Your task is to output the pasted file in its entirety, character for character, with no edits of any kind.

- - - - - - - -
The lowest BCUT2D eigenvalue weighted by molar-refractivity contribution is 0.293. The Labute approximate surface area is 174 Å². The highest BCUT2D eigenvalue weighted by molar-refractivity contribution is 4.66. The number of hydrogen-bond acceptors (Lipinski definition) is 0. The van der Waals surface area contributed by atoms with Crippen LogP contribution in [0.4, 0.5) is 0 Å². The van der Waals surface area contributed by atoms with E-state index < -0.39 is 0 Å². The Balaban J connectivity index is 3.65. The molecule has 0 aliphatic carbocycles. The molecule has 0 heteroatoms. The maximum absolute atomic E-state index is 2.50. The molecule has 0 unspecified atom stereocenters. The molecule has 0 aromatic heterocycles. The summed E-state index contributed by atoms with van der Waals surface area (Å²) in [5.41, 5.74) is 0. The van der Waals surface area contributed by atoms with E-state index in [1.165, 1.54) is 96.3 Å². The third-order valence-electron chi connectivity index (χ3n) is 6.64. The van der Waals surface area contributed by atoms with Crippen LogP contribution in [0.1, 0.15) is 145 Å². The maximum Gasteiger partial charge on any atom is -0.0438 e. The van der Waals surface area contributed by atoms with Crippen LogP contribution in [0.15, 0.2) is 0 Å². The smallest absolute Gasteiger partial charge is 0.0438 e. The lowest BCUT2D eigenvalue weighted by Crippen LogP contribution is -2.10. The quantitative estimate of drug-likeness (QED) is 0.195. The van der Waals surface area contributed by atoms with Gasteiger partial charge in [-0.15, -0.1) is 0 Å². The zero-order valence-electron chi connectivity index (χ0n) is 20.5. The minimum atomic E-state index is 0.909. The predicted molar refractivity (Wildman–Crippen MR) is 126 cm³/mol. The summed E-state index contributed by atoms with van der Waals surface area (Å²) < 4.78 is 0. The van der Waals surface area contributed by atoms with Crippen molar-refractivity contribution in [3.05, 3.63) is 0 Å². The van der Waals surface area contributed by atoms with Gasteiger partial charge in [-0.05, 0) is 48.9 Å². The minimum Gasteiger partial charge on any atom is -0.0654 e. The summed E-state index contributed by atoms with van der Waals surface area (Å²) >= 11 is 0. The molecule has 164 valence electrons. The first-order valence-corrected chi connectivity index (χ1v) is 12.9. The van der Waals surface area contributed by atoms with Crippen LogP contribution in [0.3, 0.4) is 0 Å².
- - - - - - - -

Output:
The lowest BCUT2D eigenvalue weighted by molar-refractivity contribution is 0.293. The Labute approximate surface area is 174 Å². The highest BCUT2D eigenvalue weighted by molar-refractivity contribution is 4.66. The number of hydrogen-bond acceptors (Lipinski definition) is 0. The van der Waals surface area contributed by atoms with Crippen LogP contribution in [0.4, 0.5) is 0 Å². The van der Waals surface area contributed by atoms with E-state index < -0.39 is 0 Å². The Balaban J connectivity index is 3.65. The molecule has 0 aliphatic carbocycles. The molecule has 0 heteroatoms. The maximum absolute atomic E-state index is 2.50. The molecule has 0 unspecified atom stereocenters. The molecule has 0 aromatic heterocycles. The summed E-state index contributed by atoms with van der Waals surface area (Å²) in [5.41, 5.74) is 0. The van der Waals surface area contributed by atoms with E-state index in [1.165, 1.54) is 96.3 Å². The third-order valence-electron chi connectivity index (χ3n) is 6.64. The van der Waals surface area contributed by atoms with Crippen LogP contribution in [0.1, 0.15) is 145 Å². The maximum Gasteiger partial charge on any atom is -0.0438 e. The van der Waals surface area contributed by atoms with Crippen LogP contribution in [0.15, 0.2) is 0 Å². The smallest absolute Gasteiger partial charge is 0.0438 e. The lowest BCUT2D eigenvalue weighted by Crippen LogP contribution is -2.10. The quantitative estimate of drug-likeness (QED) is 0.195. The van der Waals surface area contributed by atoms with Gasteiger partial charge in [-0.15, -0.1) is 0 Å². The zero-order valence-electron chi connectivity index (χ0n) is 20.5. The minimum atomic E-state index is 0.909. The predicted molar refractivity (Wildman–Crippen MR) is 126 cm³/mol. The summed E-state index contributed by atoms with van der Waals surface area (Å²) < 4.78 is 0. The van der Waals surface area contributed by atoms with Crippen molar-refractivity contribution in [3.05, 3.63) is 0 Å². The van der Waals surface area contributed by atoms with Gasteiger partial charge in [-0.05, 0) is 48.9 Å². The minimum Gasteiger partial charge on any atom is -0.0654 e. The summed E-state index contributed by atoms with van der Waals surface area (Å²) >= 11 is 0. The molecule has 164 valence electrons. The first-order valence-corrected chi connectivity index (χ1v) is 12.9. The van der Waals surface area contributed by atoms with Crippen LogP contribution in [0.3, 0.4) is 0 Å².